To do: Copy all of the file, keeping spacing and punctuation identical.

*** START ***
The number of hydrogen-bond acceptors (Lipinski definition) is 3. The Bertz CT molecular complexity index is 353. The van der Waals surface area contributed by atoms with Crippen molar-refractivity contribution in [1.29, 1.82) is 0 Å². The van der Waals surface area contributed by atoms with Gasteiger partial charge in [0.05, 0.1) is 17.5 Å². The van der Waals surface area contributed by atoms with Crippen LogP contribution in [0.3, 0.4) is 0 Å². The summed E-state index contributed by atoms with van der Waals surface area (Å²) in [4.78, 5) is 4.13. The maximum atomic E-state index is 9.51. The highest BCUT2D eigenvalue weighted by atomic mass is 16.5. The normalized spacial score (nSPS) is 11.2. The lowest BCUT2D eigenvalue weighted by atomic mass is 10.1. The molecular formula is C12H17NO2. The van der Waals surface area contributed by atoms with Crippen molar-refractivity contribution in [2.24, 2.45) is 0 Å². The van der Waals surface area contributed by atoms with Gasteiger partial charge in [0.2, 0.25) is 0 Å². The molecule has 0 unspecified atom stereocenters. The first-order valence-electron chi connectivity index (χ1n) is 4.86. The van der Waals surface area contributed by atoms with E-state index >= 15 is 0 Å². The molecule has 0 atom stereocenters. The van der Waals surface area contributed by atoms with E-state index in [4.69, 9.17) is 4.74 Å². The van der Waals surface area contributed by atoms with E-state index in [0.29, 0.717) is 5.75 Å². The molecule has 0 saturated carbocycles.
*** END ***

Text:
The number of hydrogen-bond acceptors (Lipinski definition) is 3. The Bertz CT molecular complexity index is 353. The van der Waals surface area contributed by atoms with Crippen molar-refractivity contribution in [1.29, 1.82) is 0 Å². The van der Waals surface area contributed by atoms with Gasteiger partial charge in [0.05, 0.1) is 17.5 Å². The van der Waals surface area contributed by atoms with Crippen LogP contribution in [0.3, 0.4) is 0 Å². The summed E-state index contributed by atoms with van der Waals surface area (Å²) in [4.78, 5) is 4.13. The maximum atomic E-state index is 9.51. The highest BCUT2D eigenvalue weighted by atomic mass is 16.5. The normalized spacial score (nSPS) is 11.2. The lowest BCUT2D eigenvalue weighted by atomic mass is 10.1. The molecular formula is C12H17NO2. The van der Waals surface area contributed by atoms with Crippen molar-refractivity contribution in [2.24, 2.45) is 0 Å². The van der Waals surface area contributed by atoms with Gasteiger partial charge in [0.2, 0.25) is 0 Å². The molecule has 0 unspecified atom stereocenters. The first-order valence-electron chi connectivity index (χ1n) is 4.86. The van der Waals surface area contributed by atoms with E-state index >= 15 is 0 Å². The molecule has 0 atom stereocenters. The van der Waals surface area contributed by atoms with E-state index in [4.69, 9.17) is 4.74 Å². The van der Waals surface area contributed by atoms with E-state index in [0.29, 0.717) is 5.75 Å². The molecule has 0 saturated carbocycles.